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Gospa Talić – The Woman Who Saved Josip Broz Tito

One of the most critical moments during the war years for Josip Broz Tito and the Supreme Headquarters occurred in May 1944, in the small Bosnian-Herzegovinian town of Drvar. During those months, the entire partisan political and military leadership stayed in a hidden cave in this town. A well-organized German airborne assault surprised the partisan military leadership. In the attack that began at 6:00 am on May 25, around nine hundred well-trained German paratroopers covered the clear sky above Drvar. The operation to capture Josip Broz Tito, the primary goal of this operation codenamed Rösselsprung  (Knight’s Move) in German, could now commence.


Among those present in the town that day was the young seventeen-year-old partisan Gospa Talić. While German paratroopers descended, Gospa and her comrades were preparing lunch for the telegraph course comrades. After the alarm signal in the town, Gospa ran out of the building and hid in a nearby trench. However, it was already too late. German paratroopers were everywhere in the town. Shortly after the landing, Gospa Talić was among those captured. German soldiers persistently tried to get information from Gospa about the location of the Supreme Headquarters and Tito. However, despite being tortured, she refused to provide information about the partisan leadership hiding in the cave. Along with some other prisoners, she was taken to the nearby Šobići cemetery in Drvar, where she remained for three days. It was at this location that the iconic photograph was taken, featuring the captured Gospa Talić and German soldiers interrogating her. This photograph was published in the American magazine Life and the German magazine Signal, with the caption: “Among many, this young Amazon was also captured, who paid dearly for her longing for adventure.” Gospa was fortunate to survive the German airborne assault, even though a large number of partisans who failed to escape in time were executed in Drvar during those days.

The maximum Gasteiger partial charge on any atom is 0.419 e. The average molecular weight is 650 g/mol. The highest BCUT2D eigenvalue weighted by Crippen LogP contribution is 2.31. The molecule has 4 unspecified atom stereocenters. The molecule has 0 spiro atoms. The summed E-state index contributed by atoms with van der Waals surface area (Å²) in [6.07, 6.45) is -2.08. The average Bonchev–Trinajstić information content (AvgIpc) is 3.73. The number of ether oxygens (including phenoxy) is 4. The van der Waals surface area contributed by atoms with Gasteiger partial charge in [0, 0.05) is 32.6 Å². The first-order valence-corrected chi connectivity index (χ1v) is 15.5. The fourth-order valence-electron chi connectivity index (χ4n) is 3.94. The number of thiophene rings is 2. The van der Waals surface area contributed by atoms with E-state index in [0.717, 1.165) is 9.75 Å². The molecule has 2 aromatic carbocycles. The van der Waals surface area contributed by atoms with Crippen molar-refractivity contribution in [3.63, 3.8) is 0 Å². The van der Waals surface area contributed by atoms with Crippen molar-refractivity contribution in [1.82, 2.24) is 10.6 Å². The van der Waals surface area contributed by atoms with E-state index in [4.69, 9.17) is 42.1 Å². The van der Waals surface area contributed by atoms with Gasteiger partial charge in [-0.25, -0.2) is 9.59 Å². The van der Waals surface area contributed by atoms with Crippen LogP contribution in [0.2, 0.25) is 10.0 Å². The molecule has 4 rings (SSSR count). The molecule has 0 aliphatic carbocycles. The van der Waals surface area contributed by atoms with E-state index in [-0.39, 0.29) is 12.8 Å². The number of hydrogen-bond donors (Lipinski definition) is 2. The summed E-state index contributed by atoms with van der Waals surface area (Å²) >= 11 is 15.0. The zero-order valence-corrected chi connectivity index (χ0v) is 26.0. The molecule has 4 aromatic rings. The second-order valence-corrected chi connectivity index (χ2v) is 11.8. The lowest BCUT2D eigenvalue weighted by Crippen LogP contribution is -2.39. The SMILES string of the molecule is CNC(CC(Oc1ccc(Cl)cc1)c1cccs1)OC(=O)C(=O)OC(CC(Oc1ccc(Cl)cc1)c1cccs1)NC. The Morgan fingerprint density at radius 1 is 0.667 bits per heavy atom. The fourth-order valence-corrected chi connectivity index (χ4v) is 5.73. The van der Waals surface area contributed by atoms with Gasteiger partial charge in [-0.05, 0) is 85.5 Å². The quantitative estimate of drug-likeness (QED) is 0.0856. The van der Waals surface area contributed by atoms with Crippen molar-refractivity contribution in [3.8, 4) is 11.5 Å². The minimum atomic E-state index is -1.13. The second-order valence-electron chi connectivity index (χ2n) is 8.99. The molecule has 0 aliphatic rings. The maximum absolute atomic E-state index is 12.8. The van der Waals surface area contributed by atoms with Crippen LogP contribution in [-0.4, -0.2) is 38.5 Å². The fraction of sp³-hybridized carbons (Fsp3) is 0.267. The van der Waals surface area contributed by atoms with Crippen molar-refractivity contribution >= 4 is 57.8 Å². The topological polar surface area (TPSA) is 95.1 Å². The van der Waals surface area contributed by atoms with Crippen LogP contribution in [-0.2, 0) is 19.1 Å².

After the end of World War II in 1966, Josip Broz Tito and Jovanka hosted Gospa and her son Safet. This was the only privilege granted to this heroine after the war. Gospa lived very modestly in Bihać. She passed away in 1977 at the age of 52 and was buried in the family cemetery in Bihać at the foot of the Debeljača hill.


Dino Dupanović

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